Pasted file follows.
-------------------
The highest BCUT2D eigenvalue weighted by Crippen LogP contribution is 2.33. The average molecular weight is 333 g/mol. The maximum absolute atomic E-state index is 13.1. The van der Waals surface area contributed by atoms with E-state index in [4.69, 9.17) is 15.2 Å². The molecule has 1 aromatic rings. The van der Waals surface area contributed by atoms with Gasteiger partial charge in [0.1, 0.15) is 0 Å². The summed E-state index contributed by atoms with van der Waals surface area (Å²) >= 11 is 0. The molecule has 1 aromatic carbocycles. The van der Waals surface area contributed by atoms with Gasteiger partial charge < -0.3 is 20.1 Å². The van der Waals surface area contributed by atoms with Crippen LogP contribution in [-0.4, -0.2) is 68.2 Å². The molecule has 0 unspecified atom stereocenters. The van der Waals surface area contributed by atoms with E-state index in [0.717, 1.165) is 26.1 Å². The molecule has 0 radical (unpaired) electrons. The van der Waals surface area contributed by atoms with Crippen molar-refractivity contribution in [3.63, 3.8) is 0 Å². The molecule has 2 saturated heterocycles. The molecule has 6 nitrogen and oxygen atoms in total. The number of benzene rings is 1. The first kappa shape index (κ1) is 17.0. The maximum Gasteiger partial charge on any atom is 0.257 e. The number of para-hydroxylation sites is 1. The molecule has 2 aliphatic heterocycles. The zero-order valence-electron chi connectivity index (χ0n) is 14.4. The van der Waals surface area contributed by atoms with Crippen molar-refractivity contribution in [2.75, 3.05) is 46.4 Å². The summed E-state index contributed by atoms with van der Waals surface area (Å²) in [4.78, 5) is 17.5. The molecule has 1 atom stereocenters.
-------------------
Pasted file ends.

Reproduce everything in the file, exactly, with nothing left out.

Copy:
The highest BCUT2D eigenvalue weighted by Crippen LogP contribution is 2.33. The average molecular weight is 333 g/mol. The maximum absolute atomic E-state index is 13.1. The van der Waals surface area contributed by atoms with E-state index in [4.69, 9.17) is 15.2 Å². The molecule has 1 aromatic rings. The van der Waals surface area contributed by atoms with Gasteiger partial charge in [0.1, 0.15) is 0 Å². The summed E-state index contributed by atoms with van der Waals surface area (Å²) >= 11 is 0. The molecule has 1 aromatic carbocycles. The van der Waals surface area contributed by atoms with Gasteiger partial charge < -0.3 is 20.1 Å². The van der Waals surface area contributed by atoms with Crippen LogP contribution in [-0.4, -0.2) is 68.2 Å². The molecule has 0 unspecified atom stereocenters. The van der Waals surface area contributed by atoms with E-state index in [0.717, 1.165) is 26.1 Å². The molecule has 0 radical (unpaired) electrons. The van der Waals surface area contributed by atoms with Crippen molar-refractivity contribution in [3.63, 3.8) is 0 Å². The molecule has 2 saturated heterocycles. The molecule has 6 nitrogen and oxygen atoms in total. The number of benzene rings is 1. The first kappa shape index (κ1) is 17.0. The maximum Gasteiger partial charge on any atom is 0.257 e. The number of para-hydroxylation sites is 1. The molecule has 2 aliphatic heterocycles. The zero-order valence-electron chi connectivity index (χ0n) is 14.4. The van der Waals surface area contributed by atoms with Crippen molar-refractivity contribution in [2.75, 3.05) is 46.4 Å². The summed E-state index contributed by atoms with van der Waals surface area (Å²) in [4.78, 5) is 17.5. The molecule has 1 atom stereocenters.